The New York Times says that the two most enthusiastic anti-Walmart groups, Wal-MartWatch and WakeUpWal-Mart are starting to take a more subtle approach when it comes to protesting the big blue box.
The IBEW 824 union is generating good business for the stick and sign makers of western Florida. First they picketed over Verizon ignoring the quality of its copper lines at the expense of pushing out FiOS. Now they’re picketing over what they say is Verizon’s poor customer service. One self-identifying union member said in the comments on this local news bit, “We are losing customers because of billing problems. We are losing customers because when the customers call in with billing or installation problems the employees are told to focus on “educating the customer on Verizon products and services” not on correcting their problem or answering their questions. ” Verizon’s response was that they haven’t gotten many complaints from customers.
“Verizon is not letting us do our jobs, and not letting us take care of the customer,” said Doug Sellers, president of the union that represents Verizon call center and repair workers, the International Brotherhood of Electrical Workers, Local 824. “Customers are waiting up to 10 days to get their phone lines fixed … If you have something as simple as static on your line, that could be out 10 to 15 days.
Customer complaints have gone up, and union workers says preventative maintenance has been largely forgotten about in some places, an accusation supported by the findings of several state public utilities commissioners. Are you a Verizon landline customer? Have you noticed things getting worse? Let us know in the comments.
Former American Airlines CEO Bob Crandall fired a guard dog at a Caribbean outpost to keep costs down. Just look at the self-satisfied gleam in Crandall’s eye. This is no mere cocktail party story, but a defining act of corporate leadership for his grandkids to cherish.
Today United Airlines canceled almost 60 flights at airports around the country, bringing the airline’s total cancellations since December 23rd over 1,100 flights—far more than any of its rivals. United’s official excuse is weather, but according to the Reuters, pilots are saying United’s decision to scale back staffing has lead to the scheduling disaster.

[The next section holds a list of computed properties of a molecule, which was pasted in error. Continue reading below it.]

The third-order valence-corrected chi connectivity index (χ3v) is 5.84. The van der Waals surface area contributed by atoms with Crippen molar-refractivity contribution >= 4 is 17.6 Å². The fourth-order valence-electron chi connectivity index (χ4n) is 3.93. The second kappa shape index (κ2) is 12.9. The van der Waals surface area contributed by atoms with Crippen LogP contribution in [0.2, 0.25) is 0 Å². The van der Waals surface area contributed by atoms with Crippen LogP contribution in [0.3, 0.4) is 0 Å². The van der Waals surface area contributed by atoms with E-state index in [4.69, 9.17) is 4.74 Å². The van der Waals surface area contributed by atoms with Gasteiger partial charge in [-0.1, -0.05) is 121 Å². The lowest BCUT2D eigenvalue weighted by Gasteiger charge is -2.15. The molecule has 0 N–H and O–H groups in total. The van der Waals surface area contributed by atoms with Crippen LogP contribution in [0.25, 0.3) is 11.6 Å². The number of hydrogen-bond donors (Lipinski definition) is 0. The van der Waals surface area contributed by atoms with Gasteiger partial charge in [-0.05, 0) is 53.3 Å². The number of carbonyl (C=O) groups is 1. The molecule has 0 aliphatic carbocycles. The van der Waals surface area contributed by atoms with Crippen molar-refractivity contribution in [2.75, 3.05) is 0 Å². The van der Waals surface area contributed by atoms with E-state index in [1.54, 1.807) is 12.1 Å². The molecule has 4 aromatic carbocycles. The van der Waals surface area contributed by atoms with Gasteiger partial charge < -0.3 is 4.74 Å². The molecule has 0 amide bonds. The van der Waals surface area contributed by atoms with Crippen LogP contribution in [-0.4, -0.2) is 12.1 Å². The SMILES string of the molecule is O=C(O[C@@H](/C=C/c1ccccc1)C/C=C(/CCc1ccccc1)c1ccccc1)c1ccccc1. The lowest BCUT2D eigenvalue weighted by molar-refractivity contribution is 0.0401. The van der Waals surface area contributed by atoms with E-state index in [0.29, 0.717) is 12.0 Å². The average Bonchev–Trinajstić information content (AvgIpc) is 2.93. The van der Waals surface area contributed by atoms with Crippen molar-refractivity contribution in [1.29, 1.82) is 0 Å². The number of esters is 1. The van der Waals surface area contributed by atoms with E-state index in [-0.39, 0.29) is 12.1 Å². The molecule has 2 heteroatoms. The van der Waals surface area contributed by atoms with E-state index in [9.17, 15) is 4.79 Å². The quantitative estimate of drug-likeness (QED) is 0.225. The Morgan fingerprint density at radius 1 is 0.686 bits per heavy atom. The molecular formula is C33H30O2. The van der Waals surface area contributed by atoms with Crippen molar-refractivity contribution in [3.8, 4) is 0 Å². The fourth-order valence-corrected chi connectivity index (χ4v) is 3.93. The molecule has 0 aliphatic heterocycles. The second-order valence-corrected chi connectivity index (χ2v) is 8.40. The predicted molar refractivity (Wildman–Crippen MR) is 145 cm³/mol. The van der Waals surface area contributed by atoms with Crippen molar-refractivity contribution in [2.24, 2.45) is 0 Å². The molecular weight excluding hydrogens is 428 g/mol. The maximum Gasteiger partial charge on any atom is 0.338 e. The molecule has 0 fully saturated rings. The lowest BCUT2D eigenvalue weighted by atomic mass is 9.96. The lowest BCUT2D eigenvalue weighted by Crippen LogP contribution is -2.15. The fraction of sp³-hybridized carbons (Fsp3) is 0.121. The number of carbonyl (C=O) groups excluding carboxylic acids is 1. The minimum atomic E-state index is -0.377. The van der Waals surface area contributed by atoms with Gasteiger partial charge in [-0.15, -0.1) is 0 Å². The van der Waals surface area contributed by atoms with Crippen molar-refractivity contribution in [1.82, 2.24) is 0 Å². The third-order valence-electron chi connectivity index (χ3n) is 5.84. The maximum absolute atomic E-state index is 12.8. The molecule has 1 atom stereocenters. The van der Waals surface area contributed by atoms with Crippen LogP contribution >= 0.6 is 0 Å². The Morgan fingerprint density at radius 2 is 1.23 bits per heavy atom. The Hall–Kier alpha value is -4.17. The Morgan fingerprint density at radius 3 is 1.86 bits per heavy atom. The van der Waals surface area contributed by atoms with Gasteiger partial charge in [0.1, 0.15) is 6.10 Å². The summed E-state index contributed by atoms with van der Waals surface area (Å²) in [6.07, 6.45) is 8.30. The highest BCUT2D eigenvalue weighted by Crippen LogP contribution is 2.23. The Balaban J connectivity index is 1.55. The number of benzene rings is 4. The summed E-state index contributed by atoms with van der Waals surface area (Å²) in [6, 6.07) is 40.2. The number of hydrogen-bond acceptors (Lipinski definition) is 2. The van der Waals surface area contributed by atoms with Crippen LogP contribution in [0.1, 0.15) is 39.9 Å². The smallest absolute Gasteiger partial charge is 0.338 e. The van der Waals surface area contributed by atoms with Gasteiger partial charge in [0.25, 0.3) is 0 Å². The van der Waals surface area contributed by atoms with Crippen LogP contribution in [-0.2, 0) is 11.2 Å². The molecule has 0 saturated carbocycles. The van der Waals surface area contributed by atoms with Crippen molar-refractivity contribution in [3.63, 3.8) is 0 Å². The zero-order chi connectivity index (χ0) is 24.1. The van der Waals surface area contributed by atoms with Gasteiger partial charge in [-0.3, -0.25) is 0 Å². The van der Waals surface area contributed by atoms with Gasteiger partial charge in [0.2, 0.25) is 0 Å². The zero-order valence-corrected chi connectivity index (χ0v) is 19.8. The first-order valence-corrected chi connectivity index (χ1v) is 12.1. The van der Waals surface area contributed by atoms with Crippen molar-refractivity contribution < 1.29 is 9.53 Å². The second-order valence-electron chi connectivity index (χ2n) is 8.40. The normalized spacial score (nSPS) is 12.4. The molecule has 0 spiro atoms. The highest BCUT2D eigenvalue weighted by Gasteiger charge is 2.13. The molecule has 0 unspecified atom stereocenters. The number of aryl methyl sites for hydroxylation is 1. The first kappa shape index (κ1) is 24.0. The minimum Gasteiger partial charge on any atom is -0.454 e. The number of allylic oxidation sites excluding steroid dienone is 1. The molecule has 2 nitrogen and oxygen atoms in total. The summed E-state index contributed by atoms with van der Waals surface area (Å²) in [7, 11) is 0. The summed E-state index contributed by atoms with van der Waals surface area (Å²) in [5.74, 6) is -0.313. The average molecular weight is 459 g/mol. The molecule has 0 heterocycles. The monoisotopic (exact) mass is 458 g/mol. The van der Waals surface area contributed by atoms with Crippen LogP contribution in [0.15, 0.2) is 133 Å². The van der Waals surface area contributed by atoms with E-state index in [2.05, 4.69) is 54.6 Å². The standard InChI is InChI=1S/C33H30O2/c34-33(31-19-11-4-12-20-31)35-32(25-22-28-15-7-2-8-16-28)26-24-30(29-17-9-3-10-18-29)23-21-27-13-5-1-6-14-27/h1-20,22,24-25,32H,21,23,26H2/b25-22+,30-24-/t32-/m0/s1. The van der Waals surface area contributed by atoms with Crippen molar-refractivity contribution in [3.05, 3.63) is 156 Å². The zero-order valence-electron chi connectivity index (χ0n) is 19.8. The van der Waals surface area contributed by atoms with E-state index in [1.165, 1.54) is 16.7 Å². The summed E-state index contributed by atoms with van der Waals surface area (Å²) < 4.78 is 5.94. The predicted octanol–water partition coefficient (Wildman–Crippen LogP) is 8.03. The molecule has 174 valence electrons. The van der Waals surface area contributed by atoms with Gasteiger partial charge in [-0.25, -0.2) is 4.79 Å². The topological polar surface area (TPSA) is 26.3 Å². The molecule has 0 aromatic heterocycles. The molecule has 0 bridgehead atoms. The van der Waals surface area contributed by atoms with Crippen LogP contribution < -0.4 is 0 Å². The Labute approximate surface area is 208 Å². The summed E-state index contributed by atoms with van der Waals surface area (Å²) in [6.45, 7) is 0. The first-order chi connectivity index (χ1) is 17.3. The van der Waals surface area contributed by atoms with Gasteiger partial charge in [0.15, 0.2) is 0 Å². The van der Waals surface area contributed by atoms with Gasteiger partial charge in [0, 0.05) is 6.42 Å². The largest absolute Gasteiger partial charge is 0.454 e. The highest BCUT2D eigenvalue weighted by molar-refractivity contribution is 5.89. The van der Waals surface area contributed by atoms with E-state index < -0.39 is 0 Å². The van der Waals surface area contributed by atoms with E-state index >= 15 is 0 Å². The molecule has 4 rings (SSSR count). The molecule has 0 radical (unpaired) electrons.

If you’re a frequent Amtrak travel, you might want to plan ahead for a half-week of telecommuting sometime in early February—Kiplinger says Amtrak workers may strike as early as February 1st, in an attempt to bring a conclusion to the negotiations that have been going on for nearly eight years.
Another week, another round of Bad Employer news about Wal—oh wait, we mean Starbucks this time, which actually has a lower rate of insured employees than the discount chain (42% versus 47%). Last Thursday, the National Labor Relations Board accused Starbucks of “unlawful anti-union activity” at a store in Michigan, similar to the charges it’s currently on trial for in New York.
Starting this September, all Macy’s employees will be required to wear black clothes to work. The dress code, which is designed to help customers identify apparently-elusive sales associates, is already in effect in east coast stores, but will be expanded to the 113 stores composing the midwest division. While consumer behavior specialists rave about the change, union officials have filed a grievance against Macy’s for requiring workers to purchase new clothes. Do employee uniforms improve your shopping experience? Tell us after the jump.
United Flight Attendants Scoff At Grounded Flier Compensation Plan, Lobby For Passengers Bill of Rights
You know who has to deal with a planeload full of sweaty, angry grounded passengers? Flight attendants. Know who wants a passengers bill of rights? Flight attendants. Specifically, United Airlines flight attendants. They’ve issued a press release through their union criticizing United’s “Flights of Note” compensation plan for grounded fliers.
Yesterday, a jury of its peers found Walmart guilty of forcing workers to toil through rest breaks and slave extra hours without pay, a violation of Pennsylvania labor law.